Dalazatide (formerly known as ShK-186) is a first-in-class investigational drug designed to selectively target cells that cause autoimmune diseases such as lupus erythematosus, psoriasis, rheumatoid arthritis, inflammatory bowel disease, type 1 diabetes, and multiple sclerosis (MS).
How dalazatide works
In MS, the immune system mistakenly attacks the myelin (a protective layer surrounding nerve fibers), leading to disrupted communication between nerve and muscle cells and eventually permanent nerve damage, resulting in severe neurodegenerative complications.
Dalazatide is a synthetic analog of a peptide extracted from the Caribbean sea anemone. It inhibits the Kv1.3 potassium channel and is an important new pharmaceutical target because of its expression on effector memory T-cells, a subset of the T-cell family that leads to inflammation and tissue damage in autoimmune diseases.
The Kv1.3 potassium channel is highly upregulated on effector memory T-cells, and is involved in regulating their calcium uptake. Signaling through calcium is essential to activate the effector memory T-cells. By blocking the Kv1.3 potassium channel, dalazatide blocks the activation of the effector memory T-cells, and is predicted to result in less nerve damage caused by the immune system, and reduce the symptoms of MS.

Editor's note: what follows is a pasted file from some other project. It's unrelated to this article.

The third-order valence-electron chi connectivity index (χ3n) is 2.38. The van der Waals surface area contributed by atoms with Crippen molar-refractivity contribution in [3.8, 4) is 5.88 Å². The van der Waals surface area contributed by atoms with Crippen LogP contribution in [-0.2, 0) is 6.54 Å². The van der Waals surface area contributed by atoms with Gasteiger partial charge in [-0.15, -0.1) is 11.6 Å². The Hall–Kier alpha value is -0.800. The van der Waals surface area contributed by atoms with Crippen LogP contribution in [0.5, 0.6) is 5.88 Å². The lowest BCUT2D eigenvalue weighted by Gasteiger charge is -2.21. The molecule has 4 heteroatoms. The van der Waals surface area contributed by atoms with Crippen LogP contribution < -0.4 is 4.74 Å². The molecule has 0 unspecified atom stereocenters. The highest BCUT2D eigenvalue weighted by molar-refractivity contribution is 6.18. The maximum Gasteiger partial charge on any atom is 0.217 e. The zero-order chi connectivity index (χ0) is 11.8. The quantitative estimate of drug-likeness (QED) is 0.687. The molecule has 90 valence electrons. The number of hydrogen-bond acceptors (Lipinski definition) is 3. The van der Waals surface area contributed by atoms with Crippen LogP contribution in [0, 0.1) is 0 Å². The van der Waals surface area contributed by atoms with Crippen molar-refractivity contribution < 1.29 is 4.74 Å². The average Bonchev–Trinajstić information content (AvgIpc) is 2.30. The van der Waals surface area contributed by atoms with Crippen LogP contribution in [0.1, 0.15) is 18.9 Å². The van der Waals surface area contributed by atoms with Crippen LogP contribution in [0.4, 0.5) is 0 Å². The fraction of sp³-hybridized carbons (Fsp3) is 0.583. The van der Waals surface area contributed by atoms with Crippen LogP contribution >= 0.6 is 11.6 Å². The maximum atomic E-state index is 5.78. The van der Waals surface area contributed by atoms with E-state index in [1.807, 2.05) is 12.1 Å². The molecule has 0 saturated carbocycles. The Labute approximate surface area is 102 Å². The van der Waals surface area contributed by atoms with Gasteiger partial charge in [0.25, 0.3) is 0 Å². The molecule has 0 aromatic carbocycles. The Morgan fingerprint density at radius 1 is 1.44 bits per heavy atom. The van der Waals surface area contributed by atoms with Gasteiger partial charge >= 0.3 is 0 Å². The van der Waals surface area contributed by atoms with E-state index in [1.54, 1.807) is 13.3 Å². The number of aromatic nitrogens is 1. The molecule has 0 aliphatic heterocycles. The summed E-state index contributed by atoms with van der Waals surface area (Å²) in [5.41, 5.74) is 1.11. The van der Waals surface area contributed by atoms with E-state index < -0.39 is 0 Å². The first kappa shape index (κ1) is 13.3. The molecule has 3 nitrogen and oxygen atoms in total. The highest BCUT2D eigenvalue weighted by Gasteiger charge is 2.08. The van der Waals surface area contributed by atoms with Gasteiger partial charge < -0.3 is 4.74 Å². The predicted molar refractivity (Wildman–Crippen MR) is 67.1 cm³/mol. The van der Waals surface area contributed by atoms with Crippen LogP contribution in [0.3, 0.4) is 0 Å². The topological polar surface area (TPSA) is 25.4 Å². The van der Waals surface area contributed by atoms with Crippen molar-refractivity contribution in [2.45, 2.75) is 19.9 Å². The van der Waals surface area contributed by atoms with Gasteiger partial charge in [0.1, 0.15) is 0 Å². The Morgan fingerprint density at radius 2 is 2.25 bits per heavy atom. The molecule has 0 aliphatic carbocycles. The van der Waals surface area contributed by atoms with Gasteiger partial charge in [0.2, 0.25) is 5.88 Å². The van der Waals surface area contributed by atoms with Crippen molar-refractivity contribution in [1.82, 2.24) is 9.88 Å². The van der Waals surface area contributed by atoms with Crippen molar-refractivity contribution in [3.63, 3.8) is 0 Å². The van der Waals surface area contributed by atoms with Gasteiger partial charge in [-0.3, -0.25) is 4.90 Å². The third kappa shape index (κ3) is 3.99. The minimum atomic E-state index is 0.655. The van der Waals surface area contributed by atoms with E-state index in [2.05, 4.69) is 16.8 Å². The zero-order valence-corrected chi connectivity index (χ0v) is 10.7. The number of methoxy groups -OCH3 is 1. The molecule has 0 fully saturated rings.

Dalazatide does not suppress other T-cell subtypes and therefore leaves the immune response intact. As a result, it is thought that dalazatide will not cause broad immune suppression or result in decreased immunity to infections.
Dalazatide in clinical trials
Preclinical trials with dalazatide using animal models of MS have shown promising results. For example, results published in the Journal of Pharmacology and Experimental Therapeutics showed that treatment with dalazatide significantly reduced the clinical score in a rat model of MS.
A Phase 1 trial (NCT02446340) assessing the safety and tolerability of dalazatide in 32 healthy volunteers was completed in 2014. These initial results showed good tolerability, no significant findings in medical and physical exams, and mild adverse events.
Additionally, a Phase 1b trial (NCT02435342) testing dalazatide in people with psoriasis completed in 2015 confirmed the clinical activity of the drug and showed it to be well tolerated; all participants completed the trial and only mild adverse events were recorded.
KPI Therapeutics stated that dalazatide is ready to be moved into Phase 2 clinical trials. The company is carrying out additional research to confirm the effectiveness of dalazatide in autoimmune diseases, such as lupus erythematosus.
Dalazatide’s safety and efficacy in MS patients have not yet been tested in human clinical trials, so its effect on the disease is still unknown.
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